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Groninger Groninger is offline
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There are grittier neighborhoods in Boise (of course this is the Northwest--the gritty neighborhoods are nothing compared to other parts of the country). Boise is just a very pleasant city.
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Old Posted Oct 12, 2009, 3:15 PM
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xzmattzx xzmattzx is offline
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Nice-looking houses!
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  #5  
Old Posted Oct 12, 2009, 8:30 PM
mhays mhays is offline
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Boise has an outstanding quality and volume of walkable, bikeable neighborhoods full of tree-lined streets and old houses, mostly to the north and east of Downtown. Most aren't as grand as Warm Springs, but most are very livable, or even idyllic. The trees make the summers bearable as well.
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Old Posted Oct 13, 2009, 1:44 AM
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Quote:
Originally Posted by TinChelseaNYC View Post
I'm often impressed by the Boise threads on here. It looks like a very pleasant and attractive place. Are there grittier neighborhoods there? I never see them.

There are a few somewhat gritty neighborhoods in Boise but as Groninger stated they are nothing like other cities. Grit in Boise is more like someone not taking care of their yard or (forgive me if I offend anyone) some run down trailer parks. The city as a whole is pretty tidy and well manicured with little pockets here and there of grit.



Quote:
Originally Posted by mhays View Post
Boise has an outstanding quality and volume of walkable, bikeable neighborhoods full of tree-lined streets and old houses, mostly to the north and east of Downtown. Most aren't as grand as Warm Springs, but most are very livable, or even idyllic. The trees make the summers bearable as well.
I live in the Northend and enjoy the easy access to downtown, the foothills, and the greenbelt. There are some nice historic neighborhoods South of Boise Avenue and up on the Bench behind the train depot towards Kootenai Street but they are a little further from downtown.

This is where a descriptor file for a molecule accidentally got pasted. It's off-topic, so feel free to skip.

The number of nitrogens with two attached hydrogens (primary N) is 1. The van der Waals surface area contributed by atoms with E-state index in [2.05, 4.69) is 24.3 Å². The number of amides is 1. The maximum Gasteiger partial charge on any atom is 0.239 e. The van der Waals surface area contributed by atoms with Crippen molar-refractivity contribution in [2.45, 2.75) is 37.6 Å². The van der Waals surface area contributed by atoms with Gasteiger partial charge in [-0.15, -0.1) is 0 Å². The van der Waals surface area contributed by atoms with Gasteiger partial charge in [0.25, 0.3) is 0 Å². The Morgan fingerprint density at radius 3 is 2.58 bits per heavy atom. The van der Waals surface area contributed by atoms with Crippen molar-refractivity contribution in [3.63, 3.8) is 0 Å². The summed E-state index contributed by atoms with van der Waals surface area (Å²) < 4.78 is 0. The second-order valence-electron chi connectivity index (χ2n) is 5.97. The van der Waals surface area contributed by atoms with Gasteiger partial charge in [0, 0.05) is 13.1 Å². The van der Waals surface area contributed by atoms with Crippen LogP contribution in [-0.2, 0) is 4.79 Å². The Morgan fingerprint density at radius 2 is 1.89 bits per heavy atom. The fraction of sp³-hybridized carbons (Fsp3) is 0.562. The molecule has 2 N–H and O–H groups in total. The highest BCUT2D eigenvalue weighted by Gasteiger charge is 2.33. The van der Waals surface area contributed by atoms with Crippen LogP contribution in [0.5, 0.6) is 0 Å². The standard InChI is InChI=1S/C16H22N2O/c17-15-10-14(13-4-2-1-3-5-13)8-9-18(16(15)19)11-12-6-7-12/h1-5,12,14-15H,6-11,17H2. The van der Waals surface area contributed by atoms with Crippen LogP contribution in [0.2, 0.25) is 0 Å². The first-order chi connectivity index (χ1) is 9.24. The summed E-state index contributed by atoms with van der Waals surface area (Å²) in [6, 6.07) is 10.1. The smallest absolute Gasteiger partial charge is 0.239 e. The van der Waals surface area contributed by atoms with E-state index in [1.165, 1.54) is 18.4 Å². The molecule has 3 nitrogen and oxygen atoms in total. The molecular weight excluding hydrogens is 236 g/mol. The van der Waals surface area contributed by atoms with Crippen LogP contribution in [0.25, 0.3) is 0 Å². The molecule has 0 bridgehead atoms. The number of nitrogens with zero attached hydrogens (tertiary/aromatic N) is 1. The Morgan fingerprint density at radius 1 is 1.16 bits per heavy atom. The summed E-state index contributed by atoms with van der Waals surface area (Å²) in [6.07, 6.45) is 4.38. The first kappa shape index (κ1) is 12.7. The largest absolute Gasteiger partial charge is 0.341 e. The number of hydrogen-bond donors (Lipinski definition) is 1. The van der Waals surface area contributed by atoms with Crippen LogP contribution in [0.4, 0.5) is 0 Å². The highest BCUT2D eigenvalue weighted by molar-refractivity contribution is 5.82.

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Keep Idaho Green|My Essential Boise Summer Photo Thread coming soon|
Love me or hate me, both are in my favor…If you love me, I'll always be in your heart…If you hate me, I'll always be in your mind. William Shakespeare
Ahead and to the west was our ranger station - and the mountains of Idaho, poems of geology stretching beyond any boundaries and seemingly even beyond the world. Norman Maclean
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  #7  
Old Posted Oct 13, 2009, 2:40 PM
cololi cololi is offline
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I am continually impressed with Boise because of the picture threads from you and others in the Boise area. Even though I have spent very little time there, I feel like I know the place. Great work.
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  #8  
Old Posted Oct 14, 2009, 2:35 PM
Cottonwood Cottonwood is offline
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Very nice!
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  #9  
Old Posted Oct 15, 2009, 2:56 PM
IdaBoi IdaBoi is offline
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Beautiful! Thanks for the thread.
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  #10  
Old Posted Oct 16, 2009, 2:35 AM
yerfdog yerfdog is offline
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Really nice neighborhoods on display there.
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  #11  
Old Posted Oct 19, 2009, 9:11 PM
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Evo5Boise Evo5Boise is offline
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Great thread! Keep up the excellent work!
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  #12  
Old Posted Jul 26, 2010, 12:28 PM
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Robert Pence Robert Pence is offline
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Beautiful photo set. I like that you annotate your photo threads with some background information; the photos by themselves are quality work, and I like to learn a little bit about the things I'm seeing. I didn't know about the geothermal district heating; neat stuff!
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Old Posted Aug 7, 2010, 3:25 PM
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awesome tour, thanks. i had no idea, but then again that's why i'm at this forum.